A medical staffer works with test systems for the diagnosis of coronavirus, at the Krasnodar Center for Hygiene and Epidemiology microbiology lab in Krasnodar, Russia, Tuesday, Feb. 4, 2020. | Photo Credit: AP
Three days after the novel coronavirus got an official name, the World Health Organization has clearly indicated that it will not use the official name in all its public communication while referring to the virus.
On February 11, the WHO announced COVID-19 as the name for the disease caused by the novel coronavirus. The “CO” in COVID stands corona, while “VI” is for virus and “D” for disease. The number 19 stands for the year 2019 when the outbreak was first identified.
The same day, in a preprint posted in the bioRxiv repository, the Coronavirus Study Group of the International Committee on Taxonomy of Viruses announced the official name for the virus — “Severe acute respiratory syndrome coronavirus 2” or “SARS-CoV-2”.
The Study Group had assessed the novelty of the virus to arrive at the name. The Coronavirus Study Group is responsible for developing the official classification of viruses and taxa naming of the Coronaviridae family to which the novel coronavirus belongs.
A news item published on February 12 in the journal Science, which was updated on February 13, now mentions that the WHO is “not happy” with the name given to the virus and hence is not planning to adopt it. It will instead call the pathogen “virus responsible for COVID-19” or the “COVID-19 virus”, a WHO spokesperson told Science via an email.
The WHO has clarified that neither of the two names that it plans to use to refer to the novel coronavirus is “intended as replacements for the official name of the virus” that the Study Group has chosen.
The reason why the WHO is not happy with the name and its refusal to use it while referring to the virus stems from the fact that the official name given to the virus has SARS (Severe acute respiratory syndrome) mentioned in it. The SARS coronavirus, which was identified in 2003, first infected humans in the Guangdong province of southern China in 2002. The SARS epidemic spread to 29 countries and resulted in 8,096 laboratory confirmed cases and 774 deaths before it was contained in July 2003.
So, from a “risk communications perspective, using the name SARS can have unintended consequences in terms of creating unnecessary fear for some populations, especially in Asia, which was worst affected by the SARS outbreak in 2003”, the spokesperson told Science.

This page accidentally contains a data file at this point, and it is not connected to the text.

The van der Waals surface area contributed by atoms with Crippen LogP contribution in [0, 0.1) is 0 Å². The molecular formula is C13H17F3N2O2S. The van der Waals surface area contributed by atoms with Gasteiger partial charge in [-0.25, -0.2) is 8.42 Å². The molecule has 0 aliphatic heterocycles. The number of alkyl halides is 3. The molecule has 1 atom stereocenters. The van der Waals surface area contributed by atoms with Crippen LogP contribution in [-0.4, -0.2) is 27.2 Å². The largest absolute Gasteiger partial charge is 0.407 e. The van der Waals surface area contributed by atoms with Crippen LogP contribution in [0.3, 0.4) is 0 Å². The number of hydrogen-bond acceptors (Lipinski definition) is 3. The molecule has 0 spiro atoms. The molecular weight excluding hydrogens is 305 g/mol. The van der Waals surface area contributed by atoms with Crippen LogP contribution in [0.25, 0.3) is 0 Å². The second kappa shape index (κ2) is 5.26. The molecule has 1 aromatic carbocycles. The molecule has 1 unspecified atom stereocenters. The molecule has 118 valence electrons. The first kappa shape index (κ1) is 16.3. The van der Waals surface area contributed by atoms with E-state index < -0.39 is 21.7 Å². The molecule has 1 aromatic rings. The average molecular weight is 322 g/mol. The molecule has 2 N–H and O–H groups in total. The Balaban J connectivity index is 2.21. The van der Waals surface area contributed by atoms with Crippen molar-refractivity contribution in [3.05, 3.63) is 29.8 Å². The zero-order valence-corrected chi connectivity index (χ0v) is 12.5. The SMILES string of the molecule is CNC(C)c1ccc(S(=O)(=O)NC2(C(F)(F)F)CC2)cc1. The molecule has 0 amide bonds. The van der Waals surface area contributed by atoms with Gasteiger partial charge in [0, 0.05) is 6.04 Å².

The WHO and the Study Group use two very different criteria and approaches while deciding the names. The WHO arrives at the name of a new disease by following the May 2015 guidelines. According to the guidelines, the disease name should not include geographic locations and people’s names as this can be stigmatising. Also, names of animals such as swine flu should be avoided as this leads to confusion. The guidelines also say that it should avoid “terms that incite undue fear” while choosing a name.
The Study Group adopts a “scientific approach” while naming a new coronavirus. Based on whole genome sequence shared by China and other countries, scientists have confirmed that the novel virus belongs to the same species as the one that caused the SARS epidemic, which is called SARS-related coronavirus.
“The virus may be novel to the rest of the world, but it isn’t really to taxonomists. So it’s not getting its own name. Instead, the committee appended a ‘2’ for viruses isolated from patients in Wuhan and elsewhere,” the chair of the Study Group John Ziebuhr of Justus Liebig University Giessen told Science.
According to Science, the paper was sent to bioRxiv repository on February 7, four days before it was posted on the repository. The authors had also sent the paper to a scientific journal for publication. After the outbreak, the WHO had requested all scientific journals to first share with it any paper that they receive before publishing. “Research findings relevant to the outbreak are shared immediately with the World Health Organization (WHO) upon journal submission, by the journal and with author knowledge,” notes a February 4 editorial in Nature.
So, the WHO was aware of the official name given by the Study Group to the novel coronavirus well before it announced the name of the disease. “The timing of WHO’s announcement was not influenced by the arrival of the manuscript,” the WHO spokesperson told Science.
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